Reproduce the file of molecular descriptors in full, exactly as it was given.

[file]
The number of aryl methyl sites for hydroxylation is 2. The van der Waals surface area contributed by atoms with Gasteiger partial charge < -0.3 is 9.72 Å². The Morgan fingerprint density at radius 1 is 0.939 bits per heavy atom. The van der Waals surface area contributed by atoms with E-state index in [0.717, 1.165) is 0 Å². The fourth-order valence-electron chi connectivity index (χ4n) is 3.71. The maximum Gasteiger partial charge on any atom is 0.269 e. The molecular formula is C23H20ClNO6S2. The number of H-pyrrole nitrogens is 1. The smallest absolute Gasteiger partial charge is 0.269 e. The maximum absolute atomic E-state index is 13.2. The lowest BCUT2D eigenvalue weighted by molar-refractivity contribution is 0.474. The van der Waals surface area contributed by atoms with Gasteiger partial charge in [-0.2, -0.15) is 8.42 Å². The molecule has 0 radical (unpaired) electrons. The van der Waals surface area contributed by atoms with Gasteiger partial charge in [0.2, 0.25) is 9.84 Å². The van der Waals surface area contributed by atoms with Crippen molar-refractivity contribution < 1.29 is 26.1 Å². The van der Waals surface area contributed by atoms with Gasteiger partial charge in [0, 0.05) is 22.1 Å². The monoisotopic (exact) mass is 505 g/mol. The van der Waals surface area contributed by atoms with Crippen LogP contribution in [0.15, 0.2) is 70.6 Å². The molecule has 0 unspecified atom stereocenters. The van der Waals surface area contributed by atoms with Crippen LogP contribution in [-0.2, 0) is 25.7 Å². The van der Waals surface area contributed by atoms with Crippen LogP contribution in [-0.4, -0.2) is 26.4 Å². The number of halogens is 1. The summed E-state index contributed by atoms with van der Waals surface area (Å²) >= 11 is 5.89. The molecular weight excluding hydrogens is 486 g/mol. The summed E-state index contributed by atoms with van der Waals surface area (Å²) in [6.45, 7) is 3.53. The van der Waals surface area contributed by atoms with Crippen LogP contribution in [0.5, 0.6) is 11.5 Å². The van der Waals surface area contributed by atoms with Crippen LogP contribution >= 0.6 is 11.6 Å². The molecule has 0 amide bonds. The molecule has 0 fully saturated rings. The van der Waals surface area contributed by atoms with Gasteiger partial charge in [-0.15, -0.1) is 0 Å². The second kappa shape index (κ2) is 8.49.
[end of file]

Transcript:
The number of aryl methyl sites for hydroxylation is 2. The van der Waals surface area contributed by atoms with Gasteiger partial charge < -0.3 is 9.72 Å². The Morgan fingerprint density at radius 1 is 0.939 bits per heavy atom. The van der Waals surface area contributed by atoms with E-state index in [0.717, 1.165) is 0 Å². The fourth-order valence-electron chi connectivity index (χ4n) is 3.71. The maximum Gasteiger partial charge on any atom is 0.269 e. The molecular formula is C23H20ClNO6S2. The number of H-pyrrole nitrogens is 1. The smallest absolute Gasteiger partial charge is 0.269 e. The maximum absolute atomic E-state index is 13.2. The lowest BCUT2D eigenvalue weighted by molar-refractivity contribution is 0.474. The van der Waals surface area contributed by atoms with Gasteiger partial charge in [-0.2, -0.15) is 8.42 Å². The molecule has 0 radical (unpaired) electrons. The van der Waals surface area contributed by atoms with Gasteiger partial charge in [0.2, 0.25) is 9.84 Å². The van der Waals surface area contributed by atoms with Crippen molar-refractivity contribution < 1.29 is 26.1 Å². The van der Waals surface area contributed by atoms with Gasteiger partial charge in [0, 0.05) is 22.1 Å². The monoisotopic (exact) mass is 505 g/mol. The van der Waals surface area contributed by atoms with Crippen LogP contribution in [0.15, 0.2) is 70.6 Å². The molecule has 0 unspecified atom stereocenters. The van der Waals surface area contributed by atoms with Crippen LogP contribution in [-0.2, 0) is 25.7 Å². The van der Waals surface area contributed by atoms with Crippen LogP contribution in [-0.4, -0.2) is 26.4 Å². The number of halogens is 1. The summed E-state index contributed by atoms with van der Waals surface area (Å²) >= 11 is 5.89. The molecular weight excluding hydrogens is 486 g/mol. The summed E-state index contributed by atoms with van der Waals surface area (Å²) in [6.45, 7) is 3.53. The van der Waals surface area contributed by atoms with Crippen LogP contribution in [0.5, 0.6) is 11.5 Å². The van der Waals surface area contributed by atoms with Crippen LogP contribution >= 0.6 is 11.6 Å². The molecule has 0 amide bonds. The molecule has 0 fully saturated rings. The van der Waals surface area contributed by atoms with Gasteiger partial charge in [-0.15, -0.1) is 0 Å². The second kappa shape index (κ2) is 8.49.